Flying taxis. Why don’t they fly yet?
Ever wondered how greatly the development of new flying routes would affect the city and make your life easier? Getting to work by air, enjoying spectacular views, avoiding traffic jams – just like in your favorite sci-fi movies. Masterfully presented imaginary flying cars projects in “Blade Runner”, “Fifth Element” and “Back to the Future” became an inspiration for some of the current flying machine developers. A roadless reality, “Back to the Future” character Doc was talking about, seems to be much closer than we think. To go even further – how about those machines being driverless and fully-automatic?
Driverless automation systems are already widely used in train and metro operations in more than 20 countries all over the world, but aviation seems to be the last transport industry to start operating pilotless aircraft on a regular basis. Though actively utilized in related fields – serving purposes like aerial surveillance or data collection, unmanned aerial vehicles are not bringing passengers from A to B yet.
A human pilot in an aircraft is traditionally considered to be the key figure by many passengers, even despite common knowledge that in most cases, pilots manually operate aircraft for ten minutes maximum, while the rest of the time it is flown in auto regime. However, famous cases of heroic pilot decisions, like the Miracle of the Hudson or John Coward’s actions during British Airways Flight 38 in 2008, make majority believe that civil aviation is the area where human decision-making might be crucial in saving people’s lives.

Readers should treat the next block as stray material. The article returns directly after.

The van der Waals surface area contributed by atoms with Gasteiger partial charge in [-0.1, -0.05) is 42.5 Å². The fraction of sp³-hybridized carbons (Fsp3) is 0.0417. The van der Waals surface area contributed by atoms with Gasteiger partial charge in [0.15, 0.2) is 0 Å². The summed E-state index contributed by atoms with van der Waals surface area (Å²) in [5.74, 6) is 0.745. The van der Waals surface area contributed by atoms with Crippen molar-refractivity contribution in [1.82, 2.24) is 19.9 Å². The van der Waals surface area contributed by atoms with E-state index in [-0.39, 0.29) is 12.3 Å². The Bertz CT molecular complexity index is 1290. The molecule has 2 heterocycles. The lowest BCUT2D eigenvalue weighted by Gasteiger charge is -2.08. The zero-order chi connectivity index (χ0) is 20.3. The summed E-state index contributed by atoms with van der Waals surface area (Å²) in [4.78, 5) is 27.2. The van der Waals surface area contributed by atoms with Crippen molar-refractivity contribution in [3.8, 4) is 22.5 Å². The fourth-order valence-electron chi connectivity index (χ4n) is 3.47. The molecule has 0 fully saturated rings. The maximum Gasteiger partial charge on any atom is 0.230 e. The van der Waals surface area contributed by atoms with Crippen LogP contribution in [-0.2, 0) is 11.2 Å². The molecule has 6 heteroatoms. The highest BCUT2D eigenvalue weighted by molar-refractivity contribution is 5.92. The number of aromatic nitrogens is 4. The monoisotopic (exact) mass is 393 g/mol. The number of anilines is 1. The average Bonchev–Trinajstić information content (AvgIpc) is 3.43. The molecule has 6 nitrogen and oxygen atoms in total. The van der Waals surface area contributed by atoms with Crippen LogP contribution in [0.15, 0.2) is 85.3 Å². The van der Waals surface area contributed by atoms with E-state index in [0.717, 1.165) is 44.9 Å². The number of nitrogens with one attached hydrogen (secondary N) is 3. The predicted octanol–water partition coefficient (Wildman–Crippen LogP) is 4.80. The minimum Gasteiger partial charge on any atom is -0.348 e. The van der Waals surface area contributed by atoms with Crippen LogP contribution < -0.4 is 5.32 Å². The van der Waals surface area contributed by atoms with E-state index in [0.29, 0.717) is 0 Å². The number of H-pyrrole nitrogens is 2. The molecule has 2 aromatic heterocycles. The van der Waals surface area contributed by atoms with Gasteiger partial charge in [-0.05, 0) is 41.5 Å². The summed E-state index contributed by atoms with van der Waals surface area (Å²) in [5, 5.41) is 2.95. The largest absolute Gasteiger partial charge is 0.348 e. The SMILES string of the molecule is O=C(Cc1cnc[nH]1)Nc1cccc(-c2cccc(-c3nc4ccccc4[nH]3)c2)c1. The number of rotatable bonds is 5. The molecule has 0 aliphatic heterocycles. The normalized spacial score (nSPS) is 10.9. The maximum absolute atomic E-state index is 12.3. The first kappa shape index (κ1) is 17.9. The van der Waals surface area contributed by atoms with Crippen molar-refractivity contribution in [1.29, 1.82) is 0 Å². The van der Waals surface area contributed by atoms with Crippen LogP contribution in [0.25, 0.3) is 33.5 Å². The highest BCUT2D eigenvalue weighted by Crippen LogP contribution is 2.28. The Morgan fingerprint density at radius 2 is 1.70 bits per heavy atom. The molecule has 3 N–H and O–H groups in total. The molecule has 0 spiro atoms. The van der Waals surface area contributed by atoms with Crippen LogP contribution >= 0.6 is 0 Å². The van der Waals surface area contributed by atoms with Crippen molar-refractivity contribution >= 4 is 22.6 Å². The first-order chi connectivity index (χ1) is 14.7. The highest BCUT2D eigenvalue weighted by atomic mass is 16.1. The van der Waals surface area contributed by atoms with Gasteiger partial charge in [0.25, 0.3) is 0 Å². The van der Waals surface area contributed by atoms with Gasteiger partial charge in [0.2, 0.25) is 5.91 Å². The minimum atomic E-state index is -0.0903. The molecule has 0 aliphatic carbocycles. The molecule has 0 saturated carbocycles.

There are good reasons for this belief. Aviation has the lowest accident rate of all transportation industry, while the number of ways anything could go wrong in a complicated aircraft outnumbers any other means of transport. Autopilot is not always able to estimate every scenario and it is too risky to leave the commercial aircraft fully automated when lives of hundreds of passengers can be jeopardized. Herewith, not many passengers themselves feel ready to trust an automated system as of now.
It is much easier, both socially and technically, to talk about “pilotless-ness” regarding a different kind of flying machines: machines meant for carrying 1-2 people within one city. Known as the new emerging flying urban transportation mode, they currently involve projects from flying taxis to hoverbikes.
Future is here: ongoing projects
The rise of new urban transportation has been predicted by many market experts. According to the forecast made by Roland Berger Strategy Consulting company, after the flagship projects see the light in 2020, the first active involvement of passenger drones into the urban landscape is expected by 2025 or 2030. The analysts of Morgan Stanley bank predict that by 2040, the market size for automated passenger and cargo flying vehicles will reach around $615 billion, and even $2.9 trillion, in a more optimistic projection.
Numerous unmanned aircraft elaborations are already ongoing in different parts of the planet. Most of them are based on eVTOL – electric and hybrid-electric powered vertical takeoff and landing system, the leading technology when it comes to making passenger drones technically possible. Uber, one of the main developers in the field, expects flying cars to come into operation by 2023 - a truly ambitious deadline.
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